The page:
There are a lot of choices available to players in Dishonored. At every player's disposal is an impressive array of weapons, gadgets and abilities, each offering a different way to tackle a given situation. Take the simple assassination mission I played at Gamescom, which just so happened to be the same mission we detailed earlier this month at QuakeCon. Tasked with infiltrating a posh party at a lavish mansion, freelancer Britton Peele chose to walk right through the front door. Me, I possessed a fish, swam into the sewers and worked my way into the mansion via the cellar. That's only two of many possible choices.

Allowing players that much freedom – the freedom to potentially break the game – must be a nightmare for quality assurance, I tell Arkane Studios' co-creative director Harvey Smith. "It's not just a nightmare for QA," he says, "it's a nightmare for us as well." "It's so much easier to make a game where you unlock things at the right time," he says. If, for example, a certain power is unlocked in the third mission, you know that players won't be able to use it in the second mission. You can "bullet-proof" against any game-breaking issues that way, he says. Creating this sort of closed, curated experience is simpler from a design perspective, and allows developers to spend "many many more hours polishing, making it more cinematic-like" says Smith.

On the other hand, with all the systems at play in Dishonored – stealth, a variety of powers, multiple entrances, numerous weapons, variable A.I. – it's a much greater development challenge to ensure that everything comes together. "You have fewer hours to polish, so games like this are inherently less cinematic in a way. They're inherently more player-driven. They're inherently harder to make, but, at the end of the day, the experience is something that you can play improvisationally," he says. "We're very passionate about that goal."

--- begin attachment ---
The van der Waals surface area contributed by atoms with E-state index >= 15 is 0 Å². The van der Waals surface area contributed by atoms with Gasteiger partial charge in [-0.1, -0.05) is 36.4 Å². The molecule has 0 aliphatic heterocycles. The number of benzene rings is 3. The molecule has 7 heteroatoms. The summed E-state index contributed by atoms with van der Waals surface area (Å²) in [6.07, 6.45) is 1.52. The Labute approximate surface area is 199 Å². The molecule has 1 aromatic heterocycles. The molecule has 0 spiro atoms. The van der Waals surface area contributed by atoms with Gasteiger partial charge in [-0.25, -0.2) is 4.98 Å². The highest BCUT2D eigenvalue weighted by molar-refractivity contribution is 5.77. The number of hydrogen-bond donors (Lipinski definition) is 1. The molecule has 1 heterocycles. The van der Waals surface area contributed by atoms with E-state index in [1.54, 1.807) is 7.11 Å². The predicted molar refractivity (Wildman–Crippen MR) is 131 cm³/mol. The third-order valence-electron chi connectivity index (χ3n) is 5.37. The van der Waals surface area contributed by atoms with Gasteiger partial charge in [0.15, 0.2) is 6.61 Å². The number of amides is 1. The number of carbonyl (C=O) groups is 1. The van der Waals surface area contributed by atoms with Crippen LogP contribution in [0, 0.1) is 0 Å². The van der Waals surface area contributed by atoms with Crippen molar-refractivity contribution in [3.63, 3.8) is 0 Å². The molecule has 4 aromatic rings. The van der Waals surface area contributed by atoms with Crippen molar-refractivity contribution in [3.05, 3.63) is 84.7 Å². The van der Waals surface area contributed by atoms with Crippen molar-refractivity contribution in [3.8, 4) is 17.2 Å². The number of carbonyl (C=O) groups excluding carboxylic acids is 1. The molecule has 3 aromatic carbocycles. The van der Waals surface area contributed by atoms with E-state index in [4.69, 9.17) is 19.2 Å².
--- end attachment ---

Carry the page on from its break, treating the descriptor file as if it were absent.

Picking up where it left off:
But games like Dishonored – and the original Deus Ex games, which Smith also worked on – aren't about their cinematic qualities. The baseline plot, the discrete story written for Dishonored, is what Smith calls the embedded narrative. The emergent narrative, meanwhile, is the sum of the actions taken by players – in other words, the stories players tell each other. Smith relates the story of one Dishonored player who evaded an alarmed guard by possessing a nearby rat and hiding under a table. She could have just as easily used an ability to freeze time and walk right past the guard unobserved, or she could have ignored that section of the level altogether. "Players can tell their own story through these micro, minute-to-minute events, because the systems work emergently."

With an October launch only a few months away, the team at Arkane is currently working to squash any remaining bugs. That's not as straightforward as one might think, given the free-form nature of Dishonored's gameplay. If a player manages to achieve an objective in a way that the developers didn't intend, is that really a bug? "That's the back end of our development process, is finding [bugs] that ruin the game or make it less fun or break it in some way," says Smith, and those are the bugs that get fixed. "But all the ones that enable an exploit – and you feel clever and you solve your problem in a way we didn't expect – or you get away with something that doesn't feel negative to the experience, then we support those. Sometimes we leave them as they are, and sometimes we add a little something to help them along, but we try not to fix them unless they're really bugs, and that's a judgment call."

Speaking of judgment calls, it turns out that carrying the unconscious body of a hostess through her own party is a very poor one. Something to keep in mind if you ever play Dishonored.

This article was originally published on Joystiq.

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